Book review: One Minute Crying Time


9780995122956This year is my granddaughter’s first year at Victoria University of Wellington. As one of the COVID-19 intake she is having the unique experience of starting her University life online and will not be able to go on campus until June. I really admire her for staying upbeat while being confined to her bubble in her student flat.

If she asks me what student life was like when I studied at Victoria University in the sixties, I will enjoy sharing Barbara Ewing’s with her. Barbara was also a student there. My own student days, however, were less complicated and more joyful than hers and I have great memories of university life and of living away from home for the first time.

One Minute Crying Time is a coming of age memoir based on the diaries Barbara kept during her childhood, adolescence, and young adulthood. She had been about to dispose of them on a bonfire when at the last minute she realised that they contained a unique slice of New Zealand’s social history as seen through the eyes of her younger self.

Barbara’s early life was marred by conflict and unhappiness. Older and more worldly-wise now is she able to see why her parents behaved in the way they did. Her puritanical upbringing was shaped by a generation who had been through a war and a depression and were ill-prepared to cope with a phenomenon never seen before, the rebellious teenager.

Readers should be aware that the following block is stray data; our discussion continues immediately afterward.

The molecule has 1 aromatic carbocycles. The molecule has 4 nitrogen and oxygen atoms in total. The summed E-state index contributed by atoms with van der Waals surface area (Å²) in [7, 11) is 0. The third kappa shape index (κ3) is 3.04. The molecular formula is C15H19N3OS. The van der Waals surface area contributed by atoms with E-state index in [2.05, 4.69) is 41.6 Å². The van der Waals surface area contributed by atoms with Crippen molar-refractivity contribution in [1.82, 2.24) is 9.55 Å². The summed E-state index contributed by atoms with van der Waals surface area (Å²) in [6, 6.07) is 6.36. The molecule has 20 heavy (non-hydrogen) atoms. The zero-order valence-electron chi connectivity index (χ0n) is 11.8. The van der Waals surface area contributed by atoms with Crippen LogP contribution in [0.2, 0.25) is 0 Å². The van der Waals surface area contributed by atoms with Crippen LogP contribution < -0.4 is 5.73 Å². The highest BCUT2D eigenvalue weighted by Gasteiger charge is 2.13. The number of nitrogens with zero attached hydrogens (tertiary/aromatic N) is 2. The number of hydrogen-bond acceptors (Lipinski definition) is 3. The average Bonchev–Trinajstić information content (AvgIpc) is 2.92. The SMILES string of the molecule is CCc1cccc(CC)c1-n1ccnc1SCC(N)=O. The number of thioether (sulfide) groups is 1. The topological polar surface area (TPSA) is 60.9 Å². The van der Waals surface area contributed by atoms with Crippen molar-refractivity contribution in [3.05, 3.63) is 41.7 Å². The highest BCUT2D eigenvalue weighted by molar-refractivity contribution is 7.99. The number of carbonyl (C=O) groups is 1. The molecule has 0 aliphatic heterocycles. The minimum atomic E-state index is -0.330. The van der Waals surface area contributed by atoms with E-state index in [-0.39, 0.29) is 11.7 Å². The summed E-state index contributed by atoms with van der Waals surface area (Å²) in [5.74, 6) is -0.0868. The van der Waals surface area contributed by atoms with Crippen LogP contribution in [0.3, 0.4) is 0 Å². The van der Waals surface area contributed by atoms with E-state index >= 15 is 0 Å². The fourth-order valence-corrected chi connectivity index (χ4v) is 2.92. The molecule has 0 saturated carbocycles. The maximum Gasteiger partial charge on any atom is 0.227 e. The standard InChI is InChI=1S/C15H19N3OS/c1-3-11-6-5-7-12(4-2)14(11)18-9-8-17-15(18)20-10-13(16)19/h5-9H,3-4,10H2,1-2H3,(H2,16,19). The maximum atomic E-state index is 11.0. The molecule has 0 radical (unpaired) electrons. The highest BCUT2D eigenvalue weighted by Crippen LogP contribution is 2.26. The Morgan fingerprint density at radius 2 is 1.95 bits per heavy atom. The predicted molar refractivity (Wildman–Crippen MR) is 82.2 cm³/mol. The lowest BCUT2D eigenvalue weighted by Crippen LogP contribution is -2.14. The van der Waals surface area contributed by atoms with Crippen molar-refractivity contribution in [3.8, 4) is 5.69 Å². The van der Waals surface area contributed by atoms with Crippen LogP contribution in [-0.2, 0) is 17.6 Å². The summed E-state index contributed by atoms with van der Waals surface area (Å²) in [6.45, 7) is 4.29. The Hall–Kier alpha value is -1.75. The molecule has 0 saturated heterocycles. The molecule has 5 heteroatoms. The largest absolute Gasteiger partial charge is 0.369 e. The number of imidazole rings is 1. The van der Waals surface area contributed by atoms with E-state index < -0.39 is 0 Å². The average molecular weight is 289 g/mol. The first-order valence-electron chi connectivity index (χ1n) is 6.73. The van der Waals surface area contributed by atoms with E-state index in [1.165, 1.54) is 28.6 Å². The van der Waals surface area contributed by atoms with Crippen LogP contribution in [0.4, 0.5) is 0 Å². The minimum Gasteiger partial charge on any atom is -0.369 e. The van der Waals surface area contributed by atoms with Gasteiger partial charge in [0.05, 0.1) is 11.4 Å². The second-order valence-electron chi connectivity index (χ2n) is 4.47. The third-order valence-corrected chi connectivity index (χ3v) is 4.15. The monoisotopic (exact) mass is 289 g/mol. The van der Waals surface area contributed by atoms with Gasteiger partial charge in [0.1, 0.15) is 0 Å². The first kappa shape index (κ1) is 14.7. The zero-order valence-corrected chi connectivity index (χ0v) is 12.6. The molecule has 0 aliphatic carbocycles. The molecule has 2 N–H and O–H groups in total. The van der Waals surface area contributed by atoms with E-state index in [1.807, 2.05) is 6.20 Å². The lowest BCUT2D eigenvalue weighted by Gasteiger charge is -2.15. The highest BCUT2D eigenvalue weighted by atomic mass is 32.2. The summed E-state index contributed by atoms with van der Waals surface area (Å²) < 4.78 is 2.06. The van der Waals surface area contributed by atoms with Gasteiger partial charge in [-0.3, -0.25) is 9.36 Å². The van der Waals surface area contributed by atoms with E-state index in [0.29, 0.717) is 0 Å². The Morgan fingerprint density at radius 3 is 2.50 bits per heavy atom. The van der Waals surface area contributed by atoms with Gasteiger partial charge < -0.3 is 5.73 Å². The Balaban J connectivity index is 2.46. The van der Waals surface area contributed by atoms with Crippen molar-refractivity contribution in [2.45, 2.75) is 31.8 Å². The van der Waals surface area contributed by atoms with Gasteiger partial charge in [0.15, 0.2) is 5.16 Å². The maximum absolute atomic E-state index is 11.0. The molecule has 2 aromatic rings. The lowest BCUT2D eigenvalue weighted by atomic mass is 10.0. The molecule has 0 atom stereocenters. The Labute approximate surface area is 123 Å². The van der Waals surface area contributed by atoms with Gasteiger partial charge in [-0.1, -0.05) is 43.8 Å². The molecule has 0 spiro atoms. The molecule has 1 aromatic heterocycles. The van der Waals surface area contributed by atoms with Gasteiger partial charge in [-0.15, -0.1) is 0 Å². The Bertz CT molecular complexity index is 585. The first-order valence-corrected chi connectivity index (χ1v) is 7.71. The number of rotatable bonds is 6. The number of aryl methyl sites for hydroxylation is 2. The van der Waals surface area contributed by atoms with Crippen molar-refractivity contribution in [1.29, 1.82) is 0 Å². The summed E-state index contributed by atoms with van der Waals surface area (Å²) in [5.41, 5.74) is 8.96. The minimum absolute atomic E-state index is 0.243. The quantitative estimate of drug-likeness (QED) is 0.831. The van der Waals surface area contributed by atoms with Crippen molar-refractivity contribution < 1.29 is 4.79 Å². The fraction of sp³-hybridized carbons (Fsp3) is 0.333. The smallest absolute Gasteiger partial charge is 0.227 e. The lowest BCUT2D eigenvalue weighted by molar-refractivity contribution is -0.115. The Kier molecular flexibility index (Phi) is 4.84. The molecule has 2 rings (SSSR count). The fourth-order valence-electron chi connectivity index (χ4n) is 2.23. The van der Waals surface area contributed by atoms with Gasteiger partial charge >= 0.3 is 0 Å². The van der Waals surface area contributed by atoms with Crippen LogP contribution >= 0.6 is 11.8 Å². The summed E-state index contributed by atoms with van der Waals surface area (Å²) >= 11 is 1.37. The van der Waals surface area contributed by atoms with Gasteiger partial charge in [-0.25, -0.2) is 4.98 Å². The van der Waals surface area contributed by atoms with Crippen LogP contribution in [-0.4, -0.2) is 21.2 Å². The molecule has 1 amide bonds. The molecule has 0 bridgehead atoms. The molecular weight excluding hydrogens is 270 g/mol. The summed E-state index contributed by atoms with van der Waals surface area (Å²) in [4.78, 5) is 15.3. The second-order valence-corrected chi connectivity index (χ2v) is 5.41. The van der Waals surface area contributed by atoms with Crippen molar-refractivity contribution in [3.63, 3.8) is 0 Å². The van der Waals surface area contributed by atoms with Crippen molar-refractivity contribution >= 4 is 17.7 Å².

While her father was a gentle considerate man her mother was an angry and difficult woman. She sees now that the physical and mental abuse she suffered at her hands could partly be explained by the fact that she was a frustrated genius who, in the days before women’s lib arrived, felt unfulfilled in her housewifely role. But she has chosen not to forgive her.

Although her home circumstances were difficult Barbara was blessed by having three wonderful mentors: Miss Gambrill a brilliant English teacher, Mrs Beth Ranapia who fostered her love of Te Reo at evening classes, and Maria Dronke, a successful German Jewish actress who had escaped from Nazi Germany and proved to be an inspirational drama teacher.

Racial discrimination was rife in the fifties and sixties and her mother strongly disapproved when Barbara fell head over heels in love with Mikaere, a Maori man. She went to great lengths to thwart the relationship.

Wanting to learn Maori language was most unusual at that time. But memories of a happy childhood holiday in Maungatapu where she had made friends with local Maori children and was drawn to their carefree lifestyle, triggered a strong ambition in Barbara to learn the language. Her journey in learning Te Reo, which eventually led to a job at the Department of Maori Affairs, and her often thorny relationship with Mikaere forms an important part of this memoir.

One Minute Crying Time takes us as far as 1962 when the young Barbara left for London to train at the Royal Academy of Dramatic Art. She went on to have a successful career in theatre, TV, and film and as a writer of historical novels.  A sequel to One Minute Crying Time describing this latter part of her life would be an equally fascinating read but she is adamant that this will not be happening. So, we will just have to be satisfied with this memoir of her early life.

One Minute Crying Time is by Barbara Ewing. Publisher: Massey University Press. RRP $39.99

Reviews by Lyn Potter

Parent and grandparent, Avid traveler, writer & passionate home cook

Read more by Lyn here.